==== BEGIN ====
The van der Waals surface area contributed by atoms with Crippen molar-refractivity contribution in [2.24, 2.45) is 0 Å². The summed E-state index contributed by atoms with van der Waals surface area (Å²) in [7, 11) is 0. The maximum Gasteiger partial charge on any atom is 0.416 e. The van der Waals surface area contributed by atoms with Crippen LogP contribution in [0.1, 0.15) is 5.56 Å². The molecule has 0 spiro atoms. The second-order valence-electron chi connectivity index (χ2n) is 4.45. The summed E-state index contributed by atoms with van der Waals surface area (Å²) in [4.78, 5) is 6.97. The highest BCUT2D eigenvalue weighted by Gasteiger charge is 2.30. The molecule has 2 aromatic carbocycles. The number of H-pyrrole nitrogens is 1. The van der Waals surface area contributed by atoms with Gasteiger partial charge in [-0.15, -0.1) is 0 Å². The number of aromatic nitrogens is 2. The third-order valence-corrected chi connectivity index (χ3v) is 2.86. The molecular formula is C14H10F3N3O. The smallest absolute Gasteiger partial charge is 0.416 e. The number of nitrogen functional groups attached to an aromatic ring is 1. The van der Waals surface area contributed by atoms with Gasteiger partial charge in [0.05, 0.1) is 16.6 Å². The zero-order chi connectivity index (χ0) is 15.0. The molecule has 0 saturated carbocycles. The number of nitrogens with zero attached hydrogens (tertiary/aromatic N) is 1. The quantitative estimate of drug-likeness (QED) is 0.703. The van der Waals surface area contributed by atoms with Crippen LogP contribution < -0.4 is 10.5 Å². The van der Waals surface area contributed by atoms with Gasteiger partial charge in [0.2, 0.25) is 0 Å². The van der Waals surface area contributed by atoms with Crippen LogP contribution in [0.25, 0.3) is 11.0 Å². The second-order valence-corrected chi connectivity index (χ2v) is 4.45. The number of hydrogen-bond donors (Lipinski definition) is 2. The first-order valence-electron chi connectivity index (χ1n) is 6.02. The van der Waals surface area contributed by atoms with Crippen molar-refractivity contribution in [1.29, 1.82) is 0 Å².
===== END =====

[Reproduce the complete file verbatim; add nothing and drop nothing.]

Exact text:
The van der Waals surface area contributed by atoms with Crippen molar-refractivity contribution in [2.24, 2.45) is 0 Å². The summed E-state index contributed by atoms with van der Waals surface area (Å²) in [7, 11) is 0. The maximum Gasteiger partial charge on any atom is 0.416 e. The van der Waals surface area contributed by atoms with Crippen LogP contribution in [0.1, 0.15) is 5.56 Å². The molecule has 0 spiro atoms. The second-order valence-electron chi connectivity index (χ2n) is 4.45. The summed E-state index contributed by atoms with van der Waals surface area (Å²) in [4.78, 5) is 6.97. The highest BCUT2D eigenvalue weighted by Gasteiger charge is 2.30. The molecule has 2 aromatic carbocycles. The number of H-pyrrole nitrogens is 1. The van der Waals surface area contributed by atoms with Gasteiger partial charge in [-0.15, -0.1) is 0 Å². The number of aromatic nitrogens is 2. The third-order valence-corrected chi connectivity index (χ3v) is 2.86. The molecular formula is C14H10F3N3O. The smallest absolute Gasteiger partial charge is 0.416 e. The number of nitrogen functional groups attached to an aromatic ring is 1. The van der Waals surface area contributed by atoms with Gasteiger partial charge in [0.05, 0.1) is 16.6 Å². The zero-order chi connectivity index (χ0) is 15.0. The molecule has 0 saturated carbocycles. The number of nitrogens with zero attached hydrogens (tertiary/aromatic N) is 1. The quantitative estimate of drug-likeness (QED) is 0.703. The van der Waals surface area contributed by atoms with Crippen LogP contribution < -0.4 is 10.5 Å². The van der Waals surface area contributed by atoms with Gasteiger partial charge in [0.2, 0.25) is 0 Å². The van der Waals surface area contributed by atoms with Crippen LogP contribution in [0.25, 0.3) is 11.0 Å². The second-order valence-corrected chi connectivity index (χ2v) is 4.45. The number of hydrogen-bond donors (Lipinski definition) is 2. The first-order valence-electron chi connectivity index (χ1n) is 6.02. The van der Waals surface area contributed by atoms with Crippen molar-refractivity contribution in [1.29, 1.82) is 0 Å².